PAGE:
The European Commission said last week that it would speed up talks with Russia over a new gas pipeline to Germany despite a lack of unity among member states. Brussels is concerned that Nord Stream 2 pipeline would further increase the bloc’s dependence on Russian gas and decrease transit revenues for Ukraine, which the pipeline is trying to bypass by crossing the Baltic Sea. Due to the controversial nature of this issue, Brussels has been trying to get the backing from member states to negotiate with Moscow.
However, Germany, the EU’s biggest economy and the main recipient-to-be of Nord Stream 2 thinks that the EU should not get involved in the negotiations. The issue was brought up at the EU summit last week after which European Commission President Jean-Claude Juncker acknowledged that Nord Stream 2 was indeed a polarizing issue for member states. “I don’t feel we will have unanimity on this issue in the coming months but the Commission still feels it would be useful that it be granted a negotiating mandate,” Mr. Juncker commented.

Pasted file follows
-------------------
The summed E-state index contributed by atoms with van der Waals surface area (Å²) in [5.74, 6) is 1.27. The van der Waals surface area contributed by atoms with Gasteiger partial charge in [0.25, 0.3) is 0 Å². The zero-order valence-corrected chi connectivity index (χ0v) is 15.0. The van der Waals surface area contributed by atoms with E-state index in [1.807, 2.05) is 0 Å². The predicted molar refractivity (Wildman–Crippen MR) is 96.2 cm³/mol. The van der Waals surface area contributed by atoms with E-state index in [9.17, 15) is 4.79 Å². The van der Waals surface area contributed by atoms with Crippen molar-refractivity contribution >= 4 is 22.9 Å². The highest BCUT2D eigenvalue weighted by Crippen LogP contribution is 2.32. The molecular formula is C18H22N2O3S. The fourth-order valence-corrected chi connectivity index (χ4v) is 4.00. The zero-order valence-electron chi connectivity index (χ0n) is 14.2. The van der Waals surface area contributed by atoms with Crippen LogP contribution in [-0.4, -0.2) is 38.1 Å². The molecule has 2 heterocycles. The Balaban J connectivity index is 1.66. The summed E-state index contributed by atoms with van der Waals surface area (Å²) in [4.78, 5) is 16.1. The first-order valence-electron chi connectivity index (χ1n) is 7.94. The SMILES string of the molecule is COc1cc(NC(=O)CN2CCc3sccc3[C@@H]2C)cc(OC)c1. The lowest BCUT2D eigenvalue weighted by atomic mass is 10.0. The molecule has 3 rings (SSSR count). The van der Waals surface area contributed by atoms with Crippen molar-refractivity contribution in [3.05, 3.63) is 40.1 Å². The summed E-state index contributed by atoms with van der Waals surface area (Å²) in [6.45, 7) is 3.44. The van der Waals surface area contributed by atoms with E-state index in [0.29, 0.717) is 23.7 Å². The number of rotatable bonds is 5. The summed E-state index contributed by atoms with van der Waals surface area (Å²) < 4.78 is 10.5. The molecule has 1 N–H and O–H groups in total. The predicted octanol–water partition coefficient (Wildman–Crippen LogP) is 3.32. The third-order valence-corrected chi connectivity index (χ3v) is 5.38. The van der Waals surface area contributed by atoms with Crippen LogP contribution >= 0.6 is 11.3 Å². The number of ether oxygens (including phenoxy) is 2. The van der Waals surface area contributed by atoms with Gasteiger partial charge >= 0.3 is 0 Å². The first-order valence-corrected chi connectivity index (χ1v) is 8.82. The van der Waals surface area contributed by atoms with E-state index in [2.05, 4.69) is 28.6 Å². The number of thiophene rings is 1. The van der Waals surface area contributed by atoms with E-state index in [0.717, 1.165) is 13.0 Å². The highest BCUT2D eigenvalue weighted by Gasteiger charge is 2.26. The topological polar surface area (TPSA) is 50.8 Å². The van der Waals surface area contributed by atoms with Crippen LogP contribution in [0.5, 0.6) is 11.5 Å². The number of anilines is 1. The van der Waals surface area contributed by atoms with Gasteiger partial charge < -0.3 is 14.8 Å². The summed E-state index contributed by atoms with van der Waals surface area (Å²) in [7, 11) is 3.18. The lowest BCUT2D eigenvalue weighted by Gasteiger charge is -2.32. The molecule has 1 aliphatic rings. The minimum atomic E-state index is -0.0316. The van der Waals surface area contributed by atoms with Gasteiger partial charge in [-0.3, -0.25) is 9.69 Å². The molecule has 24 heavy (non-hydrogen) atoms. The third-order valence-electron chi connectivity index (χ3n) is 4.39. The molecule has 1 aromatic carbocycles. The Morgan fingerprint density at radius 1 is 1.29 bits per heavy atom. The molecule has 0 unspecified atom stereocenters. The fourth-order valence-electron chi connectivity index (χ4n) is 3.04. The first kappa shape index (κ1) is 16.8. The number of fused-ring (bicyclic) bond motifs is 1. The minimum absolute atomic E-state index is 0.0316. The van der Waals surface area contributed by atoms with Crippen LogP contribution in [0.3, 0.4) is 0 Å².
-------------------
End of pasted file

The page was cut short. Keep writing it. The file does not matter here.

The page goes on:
Eastern European and Baltic Sea states fear that the project gives more power to Moscow, while Germany and other northern European countries see a commercial benefit. At the same time, Nordic countries are concerned over the pipeline being laid close to their shores where Russia has already boosted its military presence. “The political dimension of this project is obvious, but there are countries which say this is a purely commercial project,” Polish Prime Minster Beata Szydlo commented. However, her Austrian counterpart Christian Kern that the decision over the pipeline should not be founded on criticism toward the Kremlin.